We kind of came to a compromise that way by using the method that I spoke about early in the post, which was getting his point of view first, sharing my point of view, hashing out what his concerns were, what my concerns were, and we were able to come to a good compromise.
Anyways, so this is how a conflict could go.
It’s like Pete wants to do this, I don’t think that’s a good idea, I want to do this, and then we have some back and forth. Then we decide on some solutions and we decide on an idea.
If Pete had won, it wouldn’t have been a huge deal to me. We would’ve done what Pete suggested, and then in the results, we would’ve spoken…
The results would’ve spoken for themselves. What some people want to do is they want to go, “Well, I told you so. I told you, Pete, that wasn’t going to work.”
But there would be no use in me doing that, because whatever the result was, we got a result, and we could then assess that result to see for next time what was going to work better.
And I don’t know, because honestly, Pete’s idea could’ve been great, and I could’ve been completely wrong about what I was thinking and what I was assuming would happen.
So if you’re getting into a conflict with someone, if someone says something and you’re like, “Oh, I totally disagree with that,” are you getting defensive or are you getting curious?
You want to be curious about what the other person is thinking. Why did they think this?
And don’t make it mean something personal about you. A lot of people will say, “The person doesn’t respect me, the person thinks my idea is stupid,” and it’s not that at all.
It’s just that they have a different perspective, and that’s what we do as humans. We think differently, we come to the table with different things, and that’s okay.
So if your idea didn’t resonate with somebody, it doesn’t mean that they don’t respect you, it doesn’t mean that you’re a bad person or anything about you.
So I want you to stop thinking that if that’s what you thought in the past. How boring would it actually be if everyone always agreed on everything, right?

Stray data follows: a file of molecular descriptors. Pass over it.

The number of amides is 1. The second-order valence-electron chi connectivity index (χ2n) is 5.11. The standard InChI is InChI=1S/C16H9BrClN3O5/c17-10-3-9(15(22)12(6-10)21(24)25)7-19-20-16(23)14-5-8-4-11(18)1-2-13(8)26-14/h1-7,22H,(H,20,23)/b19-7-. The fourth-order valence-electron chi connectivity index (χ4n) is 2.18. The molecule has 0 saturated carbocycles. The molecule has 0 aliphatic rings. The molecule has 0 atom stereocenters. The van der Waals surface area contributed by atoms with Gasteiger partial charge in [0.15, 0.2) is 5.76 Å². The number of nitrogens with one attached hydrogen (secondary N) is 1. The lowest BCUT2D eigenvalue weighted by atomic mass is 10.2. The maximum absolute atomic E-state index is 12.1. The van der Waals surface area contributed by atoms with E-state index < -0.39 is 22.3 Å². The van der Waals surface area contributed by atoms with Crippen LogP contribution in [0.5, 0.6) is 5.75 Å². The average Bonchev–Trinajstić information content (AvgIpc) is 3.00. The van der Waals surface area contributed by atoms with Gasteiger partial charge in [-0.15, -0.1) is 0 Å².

Like, no conflict at all. Think about a movie, for example. You go to a movie because you want to watch somebody having a struggle, and then coming out of it, and then having a solution at the end.
You don’t want everyone just to be happy ever after from the beginning, right?
What would be the point?
There we have it, really listening to what the other person has to say will get them to be really responsive to you when you have your idea.
Getting curious, figuring out why it is they’re thinking that, figuring out their concerns, and then really coming to a discussion and a place where you can have a meeting of the minds, and really get together and focus on the solution.
And in the end, handling it so that you’re not in an argument, and you’re not feeling bad feelings towards this person, and thinking that it has nothing to do with you, it’s just factual.
Like, “How can we actually get the best result here, and what thought process would it take for us to get the best result?”
That is how conflict can go really well, and how it doesn’t have to be stressful and tense, and it doesn’t have to be defensive.
What if you’ve never ever had a conflict before, or you can’t think of one?
People tell me that. They’re like, “Well, I’ve never had a conflict before, so what do I talk about?” First of all, I don’t believe that’s true.
You have had a conflict even if you didn’t voice it, and even if it didn’t turn into a dialogue. Because think back, I bet there was a time when you thought something, like someone, said something and you were like, “Oh, I really don’t agree with that,” or “Oh, that’s a really bad idea.”
That itself is a conflict, it’s just you didn’t say anything out loud about it.
The point of the question is that they want to know how you handle the conflict. Some people will voice their opinions, and if they’re not well received, they’ll get angry, they’ll get upset, they’ll get defensive, or they’ll just withdraw and say, “Fine then, nobody cares about what I have to say,” and they go into self-pity, and then they don’t do their best work.
Some people will not voice them at all.
They’ll be scared, or they’ll just not want to, because maybe one time they had a bad experience and someone didn’t agree, they made them feel bad, or they made it about them, and then now they’re gun-shy and they’re hesitant to voice any of their opinions.
That’s why you have had conflicts before, even if you haven’t voiced them out loud. Talk about that conflict in your head, how you thought it through, and how it worked out.
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Top-ten examples of stories that have proven to be impressive interview answers